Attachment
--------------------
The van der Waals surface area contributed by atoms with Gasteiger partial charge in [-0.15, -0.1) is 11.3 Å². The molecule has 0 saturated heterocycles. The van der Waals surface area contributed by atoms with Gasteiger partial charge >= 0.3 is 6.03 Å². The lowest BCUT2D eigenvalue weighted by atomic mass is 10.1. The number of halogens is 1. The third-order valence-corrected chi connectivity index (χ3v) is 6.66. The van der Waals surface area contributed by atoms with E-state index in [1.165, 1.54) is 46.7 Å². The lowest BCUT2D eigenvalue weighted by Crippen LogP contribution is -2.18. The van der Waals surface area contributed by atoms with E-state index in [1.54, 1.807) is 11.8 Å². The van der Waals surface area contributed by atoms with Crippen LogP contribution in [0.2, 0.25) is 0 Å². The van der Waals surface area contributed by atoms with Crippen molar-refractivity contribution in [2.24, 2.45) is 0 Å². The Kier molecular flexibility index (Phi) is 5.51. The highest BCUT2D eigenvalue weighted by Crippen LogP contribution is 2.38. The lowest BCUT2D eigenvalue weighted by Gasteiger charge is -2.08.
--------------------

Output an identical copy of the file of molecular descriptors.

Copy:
The van der Waals surface area contributed by atoms with Gasteiger partial charge in [-0.15, -0.1) is 11.3 Å². The molecule has 0 saturated heterocycles. The van der Waals surface area contributed by atoms with Gasteiger partial charge >= 0.3 is 6.03 Å². The lowest BCUT2D eigenvalue weighted by atomic mass is 10.1. The number of halogens is 1. The third-order valence-corrected chi connectivity index (χ3v) is 6.66. The van der Waals surface area contributed by atoms with E-state index in [1.165, 1.54) is 46.7 Å². The lowest BCUT2D eigenvalue weighted by Crippen LogP contribution is -2.18. The van der Waals surface area contributed by atoms with E-state index in [1.54, 1.807) is 11.8 Å². The van der Waals surface area contributed by atoms with Crippen LogP contribution in [0.2, 0.25) is 0 Å². The van der Waals surface area contributed by atoms with Crippen molar-refractivity contribution in [2.24, 2.45) is 0 Å². The Kier molecular flexibility index (Phi) is 5.51. The highest BCUT2D eigenvalue weighted by Crippen LogP contribution is 2.38. The lowest BCUT2D eigenvalue weighted by Gasteiger charge is -2.08.